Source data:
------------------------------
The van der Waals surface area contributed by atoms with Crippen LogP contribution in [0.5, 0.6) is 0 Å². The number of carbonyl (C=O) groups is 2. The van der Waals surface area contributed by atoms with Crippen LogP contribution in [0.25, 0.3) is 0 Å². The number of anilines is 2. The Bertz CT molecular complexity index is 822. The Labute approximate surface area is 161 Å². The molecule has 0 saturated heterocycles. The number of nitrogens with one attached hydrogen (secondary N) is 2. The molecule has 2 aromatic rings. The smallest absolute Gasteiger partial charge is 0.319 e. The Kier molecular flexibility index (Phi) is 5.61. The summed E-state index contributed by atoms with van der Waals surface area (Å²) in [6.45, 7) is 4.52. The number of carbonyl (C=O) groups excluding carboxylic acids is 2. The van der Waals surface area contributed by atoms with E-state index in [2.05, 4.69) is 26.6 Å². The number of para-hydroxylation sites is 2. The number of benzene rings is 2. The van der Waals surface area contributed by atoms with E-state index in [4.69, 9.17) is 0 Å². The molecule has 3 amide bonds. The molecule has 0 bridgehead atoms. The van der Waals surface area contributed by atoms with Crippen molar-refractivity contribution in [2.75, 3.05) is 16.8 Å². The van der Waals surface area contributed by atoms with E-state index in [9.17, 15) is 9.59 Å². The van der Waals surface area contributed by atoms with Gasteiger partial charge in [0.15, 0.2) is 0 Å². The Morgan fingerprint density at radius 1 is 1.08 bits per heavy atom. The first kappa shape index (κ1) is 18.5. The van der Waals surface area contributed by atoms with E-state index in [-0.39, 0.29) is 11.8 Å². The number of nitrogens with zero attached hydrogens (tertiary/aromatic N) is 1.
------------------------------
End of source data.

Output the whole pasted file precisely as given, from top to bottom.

The van der Waals surface area contributed by atoms with Crippen LogP contribution in [0.5, 0.6) is 0 Å². The number of carbonyl (C=O) groups is 2. The van der Waals surface area contributed by atoms with Crippen LogP contribution in [0.25, 0.3) is 0 Å². The number of anilines is 2. The Bertz CT molecular complexity index is 822. The Labute approximate surface area is 161 Å². The molecule has 0 saturated heterocycles. The number of nitrogens with one attached hydrogen (secondary N) is 2. The molecule has 2 aromatic rings. The smallest absolute Gasteiger partial charge is 0.319 e. The Kier molecular flexibility index (Phi) is 5.61. The summed E-state index contributed by atoms with van der Waals surface area (Å²) in [6.45, 7) is 4.52. The number of carbonyl (C=O) groups excluding carboxylic acids is 2. The van der Waals surface area contributed by atoms with E-state index in [2.05, 4.69) is 26.6 Å². The number of para-hydroxylation sites is 2. The number of benzene rings is 2. The van der Waals surface area contributed by atoms with E-state index in [4.69, 9.17) is 0 Å². The molecule has 3 amide bonds. The molecule has 0 bridgehead atoms. The van der Waals surface area contributed by atoms with Crippen molar-refractivity contribution in [2.75, 3.05) is 16.8 Å². The van der Waals surface area contributed by atoms with E-state index in [9.17, 15) is 9.59 Å². The van der Waals surface area contributed by atoms with Gasteiger partial charge in [0.15, 0.2) is 0 Å². The Morgan fingerprint density at radius 1 is 1.08 bits per heavy atom. The first kappa shape index (κ1) is 18.5. The van der Waals surface area contributed by atoms with E-state index in [-0.39, 0.29) is 11.8 Å². The number of nitrogens with zero attached hydrogens (tertiary/aromatic N) is 1.